House OKs LGBT anti-discrimination bill on final reading | Inquirer News

House OKs LGBT anti-discrimination bill on final reading

/ 05:24 PM September 20, 2017
geraldine roman

Bataan Rep. Geraldine Roman AFP PHOTO

The bill seeking to penalize those who will be found practicing discrimination based on sexual orientation or gender identity was passed on third and final reading during a session at the House of Representatives on Wednesday.

Discriminating a member of the lesbian, gay, bisexual, and transgender may soon land you in jail, once this bill becomes a law.


During plenary session on Wednesday, the lower House approved on third and final reading House Bill 4982, which prohibits discrimination on the basis of sexual orientation or gender identity or expression (Sogie).

At least 198 lawmakers voted to approve the bill on final reading, with zero against and zero abstentions.


Transgender lawmaker Bataan Rep. Geraldine Roman led the lawmakers in waving a rainbow flag before the third reading of the bill.

READ: House bill penalizing LGBT discrimination OKd on second reading

“With pride, I vote yes,” Pangasinan Rep. Christopher De Venecia said in his vote.

Bayan Muna Rep. Carlos Zarate even used “beki” or gay language to register his vote for the bill, which he said is timely following the killing of transgender Jennifer Laude by US Marine Joseph Scott Pemberton, and the discrimination suffered by Bunny Cadag.

READ: Jollibee apologizes to discriminated transgender | US Marine’s conviction for killing transgender Filipina upheld 

“Kaya naman, mahigpit ang pangangailangan na magkaroon ng batas na kikilala sa karapatan ng mga LGBT at magpaparusa sa mga lalabag rito. Ginoong Speaker, ito ay hindi paggawad ng espesyal o karagdagang karapatan: ito ay pagkilala na mayroong pantay na karapatan ang mga LGBT tulad ng iba pang mamamayan,” Zarate said.

“Makibeki, wag ma-shokot!” he added.


Siquijor Rep. Rav Rocamora said it is about time to pass a legislation protecting the rights of the LGBT community as enshrined in the Constitution.

“It is unique in our Constitution that we as a sovereign people have promulgated the basic law of the land, to be one under a regime of love and equality,” Rocamora said.

Rocamora said as a former prosecutor, he has handled hate crimes based on Sogie, and so the passage of the bill “is a huge step into ensuring that justice prevailed.”

“I vote yes to gender equality, and I vote yes to love,” Rocamora said.

Dinagat Islands Rep. Kaka Bag-ao, who has been pushing for the Sogie bill, said she is elated that the bill saw the final passage on her last term as congresswoman.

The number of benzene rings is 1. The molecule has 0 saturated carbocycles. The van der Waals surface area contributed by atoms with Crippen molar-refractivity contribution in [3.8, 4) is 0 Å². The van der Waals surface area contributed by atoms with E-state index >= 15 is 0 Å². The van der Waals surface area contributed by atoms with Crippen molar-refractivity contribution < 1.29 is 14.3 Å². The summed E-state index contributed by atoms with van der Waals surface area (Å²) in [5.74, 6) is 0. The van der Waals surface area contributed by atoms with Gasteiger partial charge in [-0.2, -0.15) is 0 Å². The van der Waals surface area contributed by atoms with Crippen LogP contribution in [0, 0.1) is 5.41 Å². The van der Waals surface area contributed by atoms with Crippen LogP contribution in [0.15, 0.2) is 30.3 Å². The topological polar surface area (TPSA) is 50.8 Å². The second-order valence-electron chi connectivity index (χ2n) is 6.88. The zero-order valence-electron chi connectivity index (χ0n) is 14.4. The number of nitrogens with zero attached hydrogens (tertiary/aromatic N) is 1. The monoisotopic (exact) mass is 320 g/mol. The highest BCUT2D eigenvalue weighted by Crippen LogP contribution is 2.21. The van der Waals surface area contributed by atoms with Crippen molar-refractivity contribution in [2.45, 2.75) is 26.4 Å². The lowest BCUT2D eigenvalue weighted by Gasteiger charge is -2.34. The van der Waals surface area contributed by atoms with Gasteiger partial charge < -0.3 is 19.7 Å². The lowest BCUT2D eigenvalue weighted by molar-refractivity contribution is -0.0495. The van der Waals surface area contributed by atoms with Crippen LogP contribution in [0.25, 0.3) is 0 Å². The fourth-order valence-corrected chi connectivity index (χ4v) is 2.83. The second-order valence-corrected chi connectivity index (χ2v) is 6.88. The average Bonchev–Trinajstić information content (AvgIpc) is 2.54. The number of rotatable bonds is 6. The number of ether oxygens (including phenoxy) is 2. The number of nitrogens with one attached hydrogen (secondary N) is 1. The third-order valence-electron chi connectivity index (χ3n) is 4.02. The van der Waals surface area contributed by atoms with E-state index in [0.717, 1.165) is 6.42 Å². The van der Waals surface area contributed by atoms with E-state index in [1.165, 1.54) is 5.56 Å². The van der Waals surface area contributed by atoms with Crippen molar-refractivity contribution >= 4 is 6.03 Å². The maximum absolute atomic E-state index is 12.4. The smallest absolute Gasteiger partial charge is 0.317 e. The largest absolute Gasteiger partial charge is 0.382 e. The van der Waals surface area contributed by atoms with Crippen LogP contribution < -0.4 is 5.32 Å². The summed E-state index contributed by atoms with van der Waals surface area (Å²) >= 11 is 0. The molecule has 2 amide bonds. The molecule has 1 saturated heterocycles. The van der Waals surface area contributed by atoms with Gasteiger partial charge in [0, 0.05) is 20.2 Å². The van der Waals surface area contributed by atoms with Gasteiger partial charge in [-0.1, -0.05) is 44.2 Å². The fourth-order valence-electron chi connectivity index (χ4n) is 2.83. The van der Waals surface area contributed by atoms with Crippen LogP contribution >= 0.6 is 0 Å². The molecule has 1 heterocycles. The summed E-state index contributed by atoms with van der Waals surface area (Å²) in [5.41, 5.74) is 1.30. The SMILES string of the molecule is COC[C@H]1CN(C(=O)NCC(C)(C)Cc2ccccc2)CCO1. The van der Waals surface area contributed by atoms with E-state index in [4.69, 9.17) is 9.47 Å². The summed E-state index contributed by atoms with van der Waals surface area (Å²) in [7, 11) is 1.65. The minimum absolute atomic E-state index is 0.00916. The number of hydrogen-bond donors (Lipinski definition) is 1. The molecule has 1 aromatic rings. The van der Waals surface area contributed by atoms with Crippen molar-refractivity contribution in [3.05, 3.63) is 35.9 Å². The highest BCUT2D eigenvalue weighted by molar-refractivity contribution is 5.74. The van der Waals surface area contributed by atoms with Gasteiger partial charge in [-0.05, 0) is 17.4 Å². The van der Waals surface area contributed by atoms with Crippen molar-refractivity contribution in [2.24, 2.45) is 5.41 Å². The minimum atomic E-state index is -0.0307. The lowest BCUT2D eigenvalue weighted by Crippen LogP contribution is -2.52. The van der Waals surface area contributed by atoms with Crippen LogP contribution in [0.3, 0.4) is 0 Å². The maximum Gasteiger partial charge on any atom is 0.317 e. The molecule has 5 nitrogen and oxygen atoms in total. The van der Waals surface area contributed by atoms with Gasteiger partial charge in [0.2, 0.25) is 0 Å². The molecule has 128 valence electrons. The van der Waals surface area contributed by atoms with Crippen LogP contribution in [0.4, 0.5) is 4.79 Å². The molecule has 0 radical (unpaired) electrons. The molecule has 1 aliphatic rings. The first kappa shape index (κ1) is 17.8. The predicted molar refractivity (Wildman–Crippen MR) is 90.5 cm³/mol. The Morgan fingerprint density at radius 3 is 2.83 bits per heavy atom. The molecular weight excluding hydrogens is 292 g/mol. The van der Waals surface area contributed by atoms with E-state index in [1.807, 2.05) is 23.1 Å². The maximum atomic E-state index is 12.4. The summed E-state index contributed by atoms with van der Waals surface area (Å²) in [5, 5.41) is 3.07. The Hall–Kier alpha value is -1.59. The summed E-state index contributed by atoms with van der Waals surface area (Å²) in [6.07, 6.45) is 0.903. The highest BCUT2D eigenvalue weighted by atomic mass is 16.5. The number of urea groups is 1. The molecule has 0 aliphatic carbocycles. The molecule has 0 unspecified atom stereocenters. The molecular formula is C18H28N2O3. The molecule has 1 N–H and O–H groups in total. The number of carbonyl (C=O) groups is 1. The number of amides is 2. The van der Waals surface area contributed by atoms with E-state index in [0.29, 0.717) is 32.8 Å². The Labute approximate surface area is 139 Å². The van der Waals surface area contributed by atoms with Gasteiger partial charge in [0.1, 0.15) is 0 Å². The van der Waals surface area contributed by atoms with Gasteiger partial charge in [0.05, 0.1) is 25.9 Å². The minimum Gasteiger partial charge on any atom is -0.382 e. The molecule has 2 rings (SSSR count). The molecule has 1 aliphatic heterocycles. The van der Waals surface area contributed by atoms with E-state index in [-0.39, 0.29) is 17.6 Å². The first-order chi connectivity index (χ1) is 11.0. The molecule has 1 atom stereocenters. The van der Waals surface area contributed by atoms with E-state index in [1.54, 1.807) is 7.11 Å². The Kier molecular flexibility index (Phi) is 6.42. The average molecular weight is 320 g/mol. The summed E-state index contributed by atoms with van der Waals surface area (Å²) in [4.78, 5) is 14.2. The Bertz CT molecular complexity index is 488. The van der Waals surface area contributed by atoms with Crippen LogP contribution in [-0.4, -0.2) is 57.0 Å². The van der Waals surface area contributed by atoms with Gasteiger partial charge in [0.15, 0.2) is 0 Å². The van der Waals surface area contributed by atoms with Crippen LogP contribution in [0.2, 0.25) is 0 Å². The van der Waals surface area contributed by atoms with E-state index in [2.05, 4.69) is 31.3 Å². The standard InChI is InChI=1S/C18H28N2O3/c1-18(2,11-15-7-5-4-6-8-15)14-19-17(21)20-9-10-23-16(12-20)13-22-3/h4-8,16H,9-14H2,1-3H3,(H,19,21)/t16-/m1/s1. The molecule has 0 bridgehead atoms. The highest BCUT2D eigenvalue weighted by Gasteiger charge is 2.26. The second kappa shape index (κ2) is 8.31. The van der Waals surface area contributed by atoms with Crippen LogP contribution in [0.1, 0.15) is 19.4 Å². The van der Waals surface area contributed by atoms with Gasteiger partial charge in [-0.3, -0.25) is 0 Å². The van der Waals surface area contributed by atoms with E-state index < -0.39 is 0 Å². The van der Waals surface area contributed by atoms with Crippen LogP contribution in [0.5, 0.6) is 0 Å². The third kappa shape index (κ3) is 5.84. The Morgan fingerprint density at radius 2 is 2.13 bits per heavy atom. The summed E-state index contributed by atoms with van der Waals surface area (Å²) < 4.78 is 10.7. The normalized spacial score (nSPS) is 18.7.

“I vote yes to Sogie equality bill. Isang matamis na oo para sa pag-ibig, dignidad, at karapatang pantao,” Bag-ao said.

In an interview after, Bag-ao said the bill does not seek to legalize same-sex union, an advocacy even promoted by Speaker Pantaleon Alvarez himself.

READ: Alvarez vows to push for marriage dissolution, legalization of same-sex union 

The bill entitled “Sogie Equality Act” penalizes the following discriminatory practices based on Sogie: denying access to public service, including military service; including Sogie as criteria for hiring, promotion, transfer, designation, work assignment, re-assignment, dismissal of workers, and other human resource movement and action; refusing admission or expelling a person from any educational or training institution on the basis of Sogie; imposing disciplinary sanctions or penalties harsher than the customary or similar punishments on the basis of Sogie; refusing recognition or accreditation to any organization based on Sogie; denying a person access to public or private medical and other health services open to general public; denying application for or revoking a professional license, clearance or certification.

The bill also penalizes denying a person access to establishments, facilities or utilities, including housing; forcing a person to undergo medical or psychological tests to alter one’s Sogie without the person’s express approval; harassment, coercion or threat in the enforcement of law on the basis of one’s Sogie.

Publishing information meant to “out” a person’s Sogie; engaging in public speech to shame a person or normalize discriminatory practices against the LGBT; subjecting a person to harassment as well as gender profiling; among others.

According to the bill, a person committing a discriminatory act once convicted would be penalized with a P100,000 to P500,000 fine, or imprisonment of one to six years, based on the court’s discretion.

The court may also penalize the person who committed a discriminatory practice with community service.

The bill said discrimination based on Sogie is an “aggravating circumstance” to crimes committed under the Revised Penal Code. /jpv

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TAGS: Discrimination, final reading, HB 4982, House
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